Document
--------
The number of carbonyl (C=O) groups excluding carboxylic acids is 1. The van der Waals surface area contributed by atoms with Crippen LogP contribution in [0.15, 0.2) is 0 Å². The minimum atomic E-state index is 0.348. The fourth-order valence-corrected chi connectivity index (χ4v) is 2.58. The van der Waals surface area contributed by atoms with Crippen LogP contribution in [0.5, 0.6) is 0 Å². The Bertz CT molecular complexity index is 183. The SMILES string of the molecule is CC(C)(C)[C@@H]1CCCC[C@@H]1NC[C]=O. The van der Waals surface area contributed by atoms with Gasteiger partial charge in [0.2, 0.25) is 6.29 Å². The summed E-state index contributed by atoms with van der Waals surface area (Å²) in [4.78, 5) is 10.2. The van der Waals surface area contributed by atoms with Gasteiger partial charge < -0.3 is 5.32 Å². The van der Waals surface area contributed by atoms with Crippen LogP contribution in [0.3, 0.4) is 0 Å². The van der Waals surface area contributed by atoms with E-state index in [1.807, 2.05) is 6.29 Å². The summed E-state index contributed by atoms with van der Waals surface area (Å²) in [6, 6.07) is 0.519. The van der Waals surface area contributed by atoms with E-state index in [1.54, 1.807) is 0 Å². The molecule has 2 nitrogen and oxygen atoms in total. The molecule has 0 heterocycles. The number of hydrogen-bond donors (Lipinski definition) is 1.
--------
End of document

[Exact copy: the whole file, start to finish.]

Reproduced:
The number of carbonyl (C=O) groups excluding carboxylic acids is 1. The van der Waals surface area contributed by atoms with Crippen LogP contribution in [0.15, 0.2) is 0 Å². The minimum atomic E-state index is 0.348. The fourth-order valence-corrected chi connectivity index (χ4v) is 2.58. The van der Waals surface area contributed by atoms with Crippen LogP contribution in [0.5, 0.6) is 0 Å². The Bertz CT molecular complexity index is 183. The SMILES string of the molecule is CC(C)(C)[C@@H]1CCCC[C@@H]1NC[C]=O. The van der Waals surface area contributed by atoms with Gasteiger partial charge in [0.2, 0.25) is 6.29 Å². The summed E-state index contributed by atoms with van der Waals surface area (Å²) in [4.78, 5) is 10.2. The van der Waals surface area contributed by atoms with Gasteiger partial charge < -0.3 is 5.32 Å². The van der Waals surface area contributed by atoms with Crippen LogP contribution in [0.3, 0.4) is 0 Å². The van der Waals surface area contributed by atoms with E-state index in [1.807, 2.05) is 6.29 Å². The summed E-state index contributed by atoms with van der Waals surface area (Å²) in [6, 6.07) is 0.519. The van der Waals surface area contributed by atoms with E-state index in [1.54, 1.807) is 0 Å². The molecule has 2 nitrogen and oxygen atoms in total. The molecule has 0 heterocycles. The number of hydrogen-bond donors (Lipinski definition) is 1.